I have a form letter that I use. Since most of the people I reject do not have an appropriate budget, it’s specific to that…
[size=1]Dear «Title» «Last name» :
Thank you for taking the time to explain your online plans for «Company». It sounds as though you have spent a good deal of time setting goals and deciding on just the plan to get you where you want to go.
But frankly I’m disappointed. In putting the numbers together, I can’t figure a way that I can provide you the quality design and service you require at the price your budget allows. I wish I had a more positive answer. But I would never consider contracting to provide any work that I could not fully guarantee. To offer quality design and workmanship, I feel that I could not stay within your price expectations. I do appreciate your considering my firm for the work.
I am very impressed with the operations of your company and wish you the best for future growth.
I agree with Robert and it looks like you already know what to do so most of the mental battle is over. I had to go through several high maintenance clients and a short income/hour exercise before I figured it out. I also agree that referring problem clients to someone else doesn’t help your credibility.
I’d recommend telling them why you can’t help them at this time and give them some direction like a job site or other resource they can go to and get some education. When I ask for help from someone and they decline I always appreciate a piece of information that will keep me moving forward. I’m sure your potential clients will appreciate it. Good luck!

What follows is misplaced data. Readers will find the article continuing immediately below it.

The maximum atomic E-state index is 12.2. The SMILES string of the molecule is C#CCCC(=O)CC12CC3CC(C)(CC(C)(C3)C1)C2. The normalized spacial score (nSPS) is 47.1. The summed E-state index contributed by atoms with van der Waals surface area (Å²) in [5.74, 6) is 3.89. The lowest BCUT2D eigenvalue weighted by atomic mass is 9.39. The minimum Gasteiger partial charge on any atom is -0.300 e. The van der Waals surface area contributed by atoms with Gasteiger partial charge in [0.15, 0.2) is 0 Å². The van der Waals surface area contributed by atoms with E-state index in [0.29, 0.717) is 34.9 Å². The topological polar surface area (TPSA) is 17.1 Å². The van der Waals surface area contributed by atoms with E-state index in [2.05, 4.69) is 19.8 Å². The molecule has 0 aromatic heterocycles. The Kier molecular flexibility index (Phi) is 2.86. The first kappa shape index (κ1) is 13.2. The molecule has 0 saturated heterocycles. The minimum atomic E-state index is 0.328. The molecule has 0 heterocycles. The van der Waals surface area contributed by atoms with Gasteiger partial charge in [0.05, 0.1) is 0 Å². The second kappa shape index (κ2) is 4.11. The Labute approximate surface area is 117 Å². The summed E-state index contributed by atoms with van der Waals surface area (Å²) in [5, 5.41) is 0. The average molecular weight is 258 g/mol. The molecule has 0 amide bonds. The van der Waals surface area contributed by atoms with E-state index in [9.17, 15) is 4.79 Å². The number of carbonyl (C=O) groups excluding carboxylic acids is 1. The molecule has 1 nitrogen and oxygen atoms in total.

Well, after spending some time going over this in my head, I decided to write this fellow a short, simple email:
I’ve spent some time going over your requirements, and I regret to inform you that I wish to decline your offer. I feel that your needs extend beyond my area of expertise, and that someone else may be a better fit for the position that you are looking to fill.
Thank you very much for your interest, and for your time. I also wish you luck in your search.
It fell a little short of what I wanted to say, but it was the best I could do. I couldn’t think of anyone who I could recommend this guy to, nor could I think of anyone who would want to work with this guy.
Ehh, whatever. I’m not losing any sleep over this.
I’d like to offer a different approach than simply declining the offer (and forgive me if it’s mentioned above as I didn’t read every post).
Instead of simply declining (which there is absolutely nothing wrong with) I tend to just price the project accordingly. If, as you say, he may monopoloize your time or require skills you may not have (leading you to outsource those parts of the project) just make sure you cover those things in the price of the project.
It will make the project seem much more expensive, probably so expensive that he actually decides not to hire you. There are no hard feelings and he can find someone more affordable to help him with his project.